“What those guys have done is put it into a – what a goal by Croatia! Oh my God! Did you see?”
Any skepticism that Will Arnett might not really have caught the soccer bug, that perhaps this is all more business than pleasure for the “Arrested Development” and “BoJack Horseman” star, is quickly dispelled when Ivan Perisic’s lovely equalizer hits the net while he’s in mid-sentence. His interview with MLSsoccer.com happens to be taking place during Monday’s World Cup Round-of-16 marathon between Japan and the Croats, you see.
No, Arnett’s living every minute of this tournament, just like millions of other junkies across North America and the world. You can tell by listening to a few episodes of “Back of the Net,” the almost-daily live World Cup show he’s co-hosting with US women’s national team star Sam Mewis and an ensemble of other big characters like Marshawn Lynch and guests like Rob McElhenney on Amazon’s Amp Radio.
“There’s so many great soccer commentators and pundits around the world, especially in Europe. They got so many amazing people who know how to break it down and who are experts,” explained the Canadian-born actor.
“But sometimes you want to break it down in a way that’s maybe not from such lofty heights, and much more just talk about it as a fan. And so I just try to talk about it as a fan, and I’m not afraid to take sides, and to have opinions about people or players or whatever. Because that’s what I would do sitting on my couch with my pals.”
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Sitting on the couch watching soccer is what Arnett has been doing – starting as early as 4:30 am – most weekend mornings at his home in Southern California for the past few years, thanks to a love for Liverpool FC passed on to him by his writing partner Mark Chappell, an Englishman who supports the Scousers. The more he watched, the more of the storylines he soaked up, the more fascinated he became.
“I’m the guy who like, gets really mad when there’s an international break,” Arnett revealed with a chuckle. “‘Are there no games this weekend?’ I’m like, UEFA Nations League, that’s so stupid! What am I doing?!’”
He believes that the same will sooner or later happen to millions of other North Americans who haven’t yet gotten exposed to the full range of drama, melodrama and farce, both on and off the field, that so obsesses the rest of the world alongside the simple joys of the sport itself. Like a certain egotistical Portuguese veteran who Arnett has made a recurring object of his obvious distaste on “Back of the Net.”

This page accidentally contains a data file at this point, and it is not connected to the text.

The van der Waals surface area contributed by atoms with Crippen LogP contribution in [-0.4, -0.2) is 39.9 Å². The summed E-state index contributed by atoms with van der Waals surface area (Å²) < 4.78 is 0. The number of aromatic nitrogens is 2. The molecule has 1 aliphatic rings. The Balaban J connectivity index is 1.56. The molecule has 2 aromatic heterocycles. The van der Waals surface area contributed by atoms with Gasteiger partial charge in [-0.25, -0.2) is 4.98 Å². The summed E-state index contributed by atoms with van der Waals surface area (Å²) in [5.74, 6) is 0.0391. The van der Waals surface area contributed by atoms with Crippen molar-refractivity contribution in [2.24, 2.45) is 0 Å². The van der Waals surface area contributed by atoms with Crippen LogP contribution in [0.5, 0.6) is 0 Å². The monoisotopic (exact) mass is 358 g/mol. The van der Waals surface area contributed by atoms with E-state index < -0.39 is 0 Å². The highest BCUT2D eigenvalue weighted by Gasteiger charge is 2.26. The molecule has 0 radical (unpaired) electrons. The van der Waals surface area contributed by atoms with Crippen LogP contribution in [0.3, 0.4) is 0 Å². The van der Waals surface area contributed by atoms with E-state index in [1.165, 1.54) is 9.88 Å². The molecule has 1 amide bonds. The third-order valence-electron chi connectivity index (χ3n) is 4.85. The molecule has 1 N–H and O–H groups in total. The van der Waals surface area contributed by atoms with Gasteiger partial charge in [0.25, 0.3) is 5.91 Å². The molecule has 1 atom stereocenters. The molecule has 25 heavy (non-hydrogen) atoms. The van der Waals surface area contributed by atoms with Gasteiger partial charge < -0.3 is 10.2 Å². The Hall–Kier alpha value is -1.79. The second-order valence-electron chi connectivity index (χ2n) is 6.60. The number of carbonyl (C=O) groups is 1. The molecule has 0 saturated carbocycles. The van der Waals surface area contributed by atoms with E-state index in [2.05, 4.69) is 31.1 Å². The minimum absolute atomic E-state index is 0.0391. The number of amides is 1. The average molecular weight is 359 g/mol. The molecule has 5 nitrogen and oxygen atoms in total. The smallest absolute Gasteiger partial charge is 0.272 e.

“The more that you hear about, like, Ronaldo, talking s— about [Manchester United manager Erik] ten Hag – and frankly, while it’s s—– for Man U, it’s good for soccer on the whole, because it starts making it to the front cover of ESPN.com or whatever: ‘Ronaldo speaks out,’” said Arnett. “And people are like, Oh, I know that name, Ronaldo, what happened? Oh, he left the game early on? He didn’t just leave the bench, he left the stadium? Oh, he refused to sub in?! Who is this clown? Oh, he’s getting $211 million a season to play in Saudi Arabia?!’
“All that s—, that’s all the human interest part. And that’s the part I think about sport that is underestimated, that people respond to. There’s a reason that they make all these NFL shows that are in the locker room and stuff, because it’s a deeper connection. And if we can kind of create that in this country, that’s going to be the breakthrough. I think that’s the thing that people underestimated or didn’t realize was going to help connect with viewers in this country.”
GET IN!!!!!!!!!!!!!!!!!@LFC #YNWA
Like most Canadians, Arnett grew up a hockey nut more than anything, and remains loyal to his hometown Toronto Maple Leafs. Yet, as it does for so many of us, the beautiful game might just be crowding into more and more of his mental real estate with time.
“The Maple Leafs are like, part of what I am, who I am, in a way, as weird or sad as that sounds,” he said. “And so I never thought that there would be another sport that could kind of come in and play such a huge role in not just my watching, but sort of like, as you say, consume me on that level. And now soccer is kind of threatening to do that.